The collection starts – as it should – at the beginning, with Bud and Lou’s first film appearance in 1940’s ON NIGHT IN THE TROPICS. The Vaudevillians are not the “stars” of this film; they are billed third, below Allen Jones and Nancy Kelly, though fourth-billed Robert Cummings actually has more screen time and is more integral to the actual story than the comedians. That story involves impending nuptials, a jealous former lover, an insurance policy and a pair of “adjusters” charged with getting the groom to the church on time. A weird premise, to be sure, but one that works in that loopy 1940s Hollywood way. I understand that some 20 minutes of the story was cut to give more onscreen time for Abbott and Costello to perform some of their more famous Vaudeville bits (including “Who’s On First”). That, obviously, leaves some gaping holes in the plot that gives the flick a disjointed, unfinished feel. My question is, “Why, for Heaven’s sake, didn’t they cut a musical number or two or that incredibly strange production number at the end of the movie instead?” Studio thinking back then was that a lighthearted comedic script, no matter how well written, couldn’t carry a feature film alone and – even with musical diversions – definitely couldn’t hold an audience’s interest for more than 90 minutes (ONE NIGHT… clocks in at a whopping 82 minutes!). Read on and you’ll find, as I did, that those annoying musical numbers were there for a reason beyond studio incompetence.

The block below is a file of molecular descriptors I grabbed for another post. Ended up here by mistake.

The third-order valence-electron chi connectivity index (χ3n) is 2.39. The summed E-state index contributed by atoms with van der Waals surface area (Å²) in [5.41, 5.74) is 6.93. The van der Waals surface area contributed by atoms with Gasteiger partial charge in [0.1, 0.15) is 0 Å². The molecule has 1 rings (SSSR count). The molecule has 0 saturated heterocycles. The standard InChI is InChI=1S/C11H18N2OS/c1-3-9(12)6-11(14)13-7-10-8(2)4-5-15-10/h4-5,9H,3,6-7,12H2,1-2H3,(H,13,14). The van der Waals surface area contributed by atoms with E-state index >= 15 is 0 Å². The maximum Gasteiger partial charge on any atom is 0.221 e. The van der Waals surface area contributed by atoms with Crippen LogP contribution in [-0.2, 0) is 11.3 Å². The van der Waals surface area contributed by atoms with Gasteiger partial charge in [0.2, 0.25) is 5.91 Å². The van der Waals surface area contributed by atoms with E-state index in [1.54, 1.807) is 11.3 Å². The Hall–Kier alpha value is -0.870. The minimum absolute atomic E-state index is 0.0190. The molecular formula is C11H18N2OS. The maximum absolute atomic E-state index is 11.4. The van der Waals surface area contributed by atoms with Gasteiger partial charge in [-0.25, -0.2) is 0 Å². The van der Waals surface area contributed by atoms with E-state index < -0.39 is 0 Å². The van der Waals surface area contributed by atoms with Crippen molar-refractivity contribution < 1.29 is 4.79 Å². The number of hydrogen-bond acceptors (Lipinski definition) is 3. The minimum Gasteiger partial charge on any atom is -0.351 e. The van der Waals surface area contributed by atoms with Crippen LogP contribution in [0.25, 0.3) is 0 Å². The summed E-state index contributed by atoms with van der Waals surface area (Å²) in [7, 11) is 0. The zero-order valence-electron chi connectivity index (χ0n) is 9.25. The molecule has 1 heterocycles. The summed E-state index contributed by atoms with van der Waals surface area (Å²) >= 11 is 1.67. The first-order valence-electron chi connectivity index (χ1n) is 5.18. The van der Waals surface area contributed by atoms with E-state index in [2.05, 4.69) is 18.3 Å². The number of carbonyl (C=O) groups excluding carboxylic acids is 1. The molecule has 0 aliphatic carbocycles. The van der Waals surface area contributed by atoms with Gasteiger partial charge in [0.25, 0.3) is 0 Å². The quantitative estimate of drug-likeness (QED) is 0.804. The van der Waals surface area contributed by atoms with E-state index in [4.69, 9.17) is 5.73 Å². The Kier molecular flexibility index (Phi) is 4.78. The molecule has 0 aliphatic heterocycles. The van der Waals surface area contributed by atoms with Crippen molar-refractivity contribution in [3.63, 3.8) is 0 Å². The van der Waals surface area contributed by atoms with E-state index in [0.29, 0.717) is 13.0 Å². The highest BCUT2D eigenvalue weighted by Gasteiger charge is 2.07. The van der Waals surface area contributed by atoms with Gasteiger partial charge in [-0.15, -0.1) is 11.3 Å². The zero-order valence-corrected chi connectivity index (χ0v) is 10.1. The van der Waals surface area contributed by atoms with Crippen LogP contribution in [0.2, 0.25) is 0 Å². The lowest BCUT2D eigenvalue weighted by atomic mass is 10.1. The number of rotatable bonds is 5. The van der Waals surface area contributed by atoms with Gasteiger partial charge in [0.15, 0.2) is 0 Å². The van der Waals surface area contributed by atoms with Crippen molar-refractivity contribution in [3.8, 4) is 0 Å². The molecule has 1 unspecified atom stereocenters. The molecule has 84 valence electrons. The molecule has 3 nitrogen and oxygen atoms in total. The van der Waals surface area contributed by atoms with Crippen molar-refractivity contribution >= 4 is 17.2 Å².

The first star vehicle for Bud and Lou came via 1941’s BUCK PRIVATES, the first of three military themed flicks by the boys. Slicker Smith (Bud) and Herbie Brown (Lou) are a couple of small-time swindlers, selling fake (or maybe stolen) silk ties on the streets. To avoid the cop who busted them, the pair duck into what they think is a line for a movie and end up enlisting in the miliary. When they get to boot camp, they meet up with the police officer again, this time as their no-nonsense drill instructor. This is a plot that worked more than once for the Three Stooges and it works just as well here. Of course, there’s still plenty of music, provided by the Andrew Sisters (the first of three appearances in Abbott and Costello features). The film may be most famous for premiering the Sisters’ biggest hit, “Boogie Woogie Bugle Boy.” Once and future Stooge Shemp Howard makes the first of several appearances with our duo, as an Army cook. The movie was the second highest grossing movie of the year (behind only SERGEANT YORK), causing Universal to stop production on the duo’s next film, HOLD THAT GHOST in favor of another military film, IN THE NAVY. Having conquered Vaudeville, Abbott and Costello had now conquered Hollywood and had become the biggest comedy stars of the day!